Mediterranean origin and Miocene–Holocene Old World diversification of meadow fescues and ryegrasses (Festuca subgenus Schedonorus and Lolium)

Authors

  • Luis A. Inda,

    1. Departamento de Ciencias Agrarias y del Medio Natural (Botánica), Escuela Politécnica Superior-Huesca, Universidad de Zaragoza, Huesca, Spain
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    • These two authors contributed equally to this study and should be considered as co-first authors.
  • Isabel Sanmartín,

    Corresponding author
    1. Real Jardín Botánico (RJB-CSIC), Madrid, Spain
    • Correspondence: Pilar Catalán, Escuela Politécnica Superior, Universidad de Zaragoza, Ctra Cuarte km 1, 22071 Huesca, Spain; Isabel Sanmartín, Real Jardín Botánico, Plaza de Murillo 2, 28014 Madrid, Spain.

      E-mails: pcatalan@unizar.es; isanmartin@rjb.csic.es

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    • These two authors contributed equally to this study and should be considered as co-first authors.
  • Sven Buerki,

    1. Jodrell Laboratory, Royal Botanic Gardens, Surrey, UK
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  • Pilar Catalán

    Corresponding author
    1. Departamento de Ciencias Agrarias y del Medio Natural (Botánica), Escuela Politécnica Superior-Huesca, Universidad de Zaragoza, Huesca, Spain
    • Correspondence: Pilar Catalán, Escuela Politécnica Superior, Universidad de Zaragoza, Ctra Cuarte km 1, 22071 Huesca, Spain; Isabel Sanmartín, Real Jardín Botánico, Plaza de Murillo 2, 28014 Madrid, Spain.

      E-mails: pcatalan@unizar.es; isanmartin@rjb.csic.es

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Abstract

Aim

The biogeography of the grass genera Festuca (subgenus Schedonorus) and Lolium, which form one of the world main forage groups, is here reconstructed for the first time using nuclear and plastid DNA data. We aimed to test previous hypotheses on the origin of the group ancestor and on the Holocene versus pre-Holocene dispersals of the most recent fodder grasses.

Location

The Mediterranean Basin and neighbouring regions: North Africa, Southwest Asia, East and West Africa, and Eurasia.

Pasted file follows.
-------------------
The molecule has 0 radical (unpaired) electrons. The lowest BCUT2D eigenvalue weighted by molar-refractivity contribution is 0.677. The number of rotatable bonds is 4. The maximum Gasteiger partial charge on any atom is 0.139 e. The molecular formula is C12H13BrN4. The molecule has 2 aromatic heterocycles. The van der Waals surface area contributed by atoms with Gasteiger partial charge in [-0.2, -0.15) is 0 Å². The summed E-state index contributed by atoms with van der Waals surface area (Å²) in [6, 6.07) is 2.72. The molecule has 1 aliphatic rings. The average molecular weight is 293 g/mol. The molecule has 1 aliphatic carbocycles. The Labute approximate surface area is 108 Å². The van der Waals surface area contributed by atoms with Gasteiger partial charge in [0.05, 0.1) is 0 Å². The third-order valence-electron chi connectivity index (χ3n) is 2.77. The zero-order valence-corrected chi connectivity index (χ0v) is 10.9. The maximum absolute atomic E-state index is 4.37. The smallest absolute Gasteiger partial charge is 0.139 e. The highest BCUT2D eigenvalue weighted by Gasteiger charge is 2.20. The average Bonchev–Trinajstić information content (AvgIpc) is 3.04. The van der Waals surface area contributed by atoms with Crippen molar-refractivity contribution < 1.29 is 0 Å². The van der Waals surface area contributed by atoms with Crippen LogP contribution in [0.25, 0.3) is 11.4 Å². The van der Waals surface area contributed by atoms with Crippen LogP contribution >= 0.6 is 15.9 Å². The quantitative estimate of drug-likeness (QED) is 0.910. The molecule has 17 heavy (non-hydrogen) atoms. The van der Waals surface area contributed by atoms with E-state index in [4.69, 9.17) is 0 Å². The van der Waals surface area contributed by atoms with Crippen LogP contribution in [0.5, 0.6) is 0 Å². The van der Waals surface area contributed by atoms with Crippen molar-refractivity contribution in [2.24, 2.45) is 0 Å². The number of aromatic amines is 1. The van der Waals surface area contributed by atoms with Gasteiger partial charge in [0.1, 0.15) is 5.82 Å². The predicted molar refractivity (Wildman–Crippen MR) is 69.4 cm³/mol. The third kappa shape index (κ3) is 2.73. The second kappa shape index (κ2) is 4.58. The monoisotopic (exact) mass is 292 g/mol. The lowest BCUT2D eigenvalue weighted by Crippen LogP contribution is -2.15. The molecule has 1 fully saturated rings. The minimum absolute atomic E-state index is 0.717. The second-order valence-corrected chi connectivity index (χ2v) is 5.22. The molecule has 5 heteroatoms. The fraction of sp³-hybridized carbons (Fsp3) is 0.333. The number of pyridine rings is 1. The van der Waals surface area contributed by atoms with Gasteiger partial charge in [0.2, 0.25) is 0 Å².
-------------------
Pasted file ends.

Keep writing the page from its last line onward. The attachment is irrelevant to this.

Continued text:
Methods

Sampling included nearly all representatives from the native Old World distribution of this group. We used maximum parsimony, maximum likelihood and Bayesian inference methods to reconstruct phylogenetic relationships. Divergence times were estimated with a Bayesian relaxed clock and secondary calibrations derived from a fossil-dated phylogeny of grasses. Biogeographical scenarios were reconstructed with Bayesian-averaged dispersal–vicariance analysis (Bayes-DIVA) and dispersal–extinction–cladogenesis (DEC), using a stratified palaeogeographical model spanning the last 12 million years.

Results

Meadow fescue (Festuca pratensis) originated in Eurosiberia, Southwest Asia, 2 million years ago (Ma), whereas ryegrasses (Lolium) first diversified in the eastern Mediterranean region around 4.1 Ma, splitting into two autogamous versus allogamous lineages, with Macaronesian Lolium embedded within the latter. An alternative scenario suggests, however, an early split of the Macaronesian ryegrasses. Our results support the hybrid origin of the tall fescue (Festuca arundinacea).

Main conclusions

The ancestor of the fescues and ryegrasses originated in the western Mediterranean in the mid-Miocene. The sister relationship of the tropical African Festuca simensis to Lolium is a novel finding, suggesting a dispersal of the ancestor of the ryegrasses from Asia to East Africa in the early Pliocene. Our reconstruction rejects the hypothesis of a single Neolithic human-mediated dispersal of Lolium species from eastern to western Mediterranean areas, suggesting instead a pre-agricultural distribution of Lolium ancestors along the Mediterranean Basin since the Pliocene.

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